Money launder-gig

I’m always surprised – although I try not to show it – when people ask me how money laundering actually works, as there is an almost infinite number of ways in which criminals can move their money around.  Invent a new product or initiative, and within about twenty seconds the money launderers will be picking it apart to see how they can abuse it.  Witness the recent stories about criminals using Uber and Airbnb to launder their funds.

I have never used Uber (I know! Crazy! I love bicycles and trains!) but I am a dedicated fan of the Airbnb mini-city-break (with chocolate).  And I have wondered before about the fairness (and indeed safety) of a scheme that allows people to – in effect – run little hotels without having to bother with any of the tedious stuff that proper hotels have to do (fire escapes, checks on staff, booking guarantees, etc.).  But I will admit that I had not thought of the gig economy specifically as a money laundering risk – fool that I am.

This is how the system of “ghost rides” works on Uber:

  • The criminal recruits a dodgy Uber driver looking to make some easy money via the dark web
  • The driver pretends to take the criminal on a taxi ride
  • The criminal of course does not show up but pays for the ride with a stolen credit card
  • The Uber driver host keeps some of the money and wires the rest back to the criminal.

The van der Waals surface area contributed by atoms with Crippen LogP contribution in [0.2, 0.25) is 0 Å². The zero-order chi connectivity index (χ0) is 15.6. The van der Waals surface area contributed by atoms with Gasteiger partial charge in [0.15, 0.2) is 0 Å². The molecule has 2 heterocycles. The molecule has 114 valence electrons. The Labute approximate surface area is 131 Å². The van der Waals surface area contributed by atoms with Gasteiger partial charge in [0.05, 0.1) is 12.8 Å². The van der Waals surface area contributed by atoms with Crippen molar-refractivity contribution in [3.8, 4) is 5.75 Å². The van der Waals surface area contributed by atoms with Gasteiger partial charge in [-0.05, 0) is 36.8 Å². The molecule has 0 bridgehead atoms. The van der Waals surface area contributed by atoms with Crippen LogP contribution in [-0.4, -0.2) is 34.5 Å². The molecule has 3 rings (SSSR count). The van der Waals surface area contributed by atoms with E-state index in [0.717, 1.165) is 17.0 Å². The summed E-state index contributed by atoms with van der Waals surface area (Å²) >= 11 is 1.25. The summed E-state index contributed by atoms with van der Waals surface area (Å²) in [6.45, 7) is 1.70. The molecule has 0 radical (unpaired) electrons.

One variant of the Uber scheme is known as “acupuncture” because it involves a criminal overseas – usually in China or India – colluding with a driver by dropping location “pins” in the Uber application along the driver’s regular route.  The driver collects the fares as though he had really picked up passengers and then wires most of it back to the overseas criminal, known as the “nurse”.

As for Airbnb, hosts will answer ads on the dark web.  (For the scheme to work well, without arousing the suspicion of Airbnb, they should ideally be established hosts with a track history and good feedback.  But of course some such people do fall on hard times and are ripe for exploitation.)  Instead of hosting an actual guest, they simply take payment from a fake guest who never has any intention of showing up.  Once the payment is processed through Airbnb, the host refunds a portion of the nightly bill to the criminal who has recruited him – and who takes care to leave a positive review to satisfy Airbnb and to keep the host in business.  The only thing the host is laundering is money – no sheets or towels.

This entry was posted in Fraud, Money laundering, Organised crime and tagged , , , , , , , , , . Bookmark the permalink.

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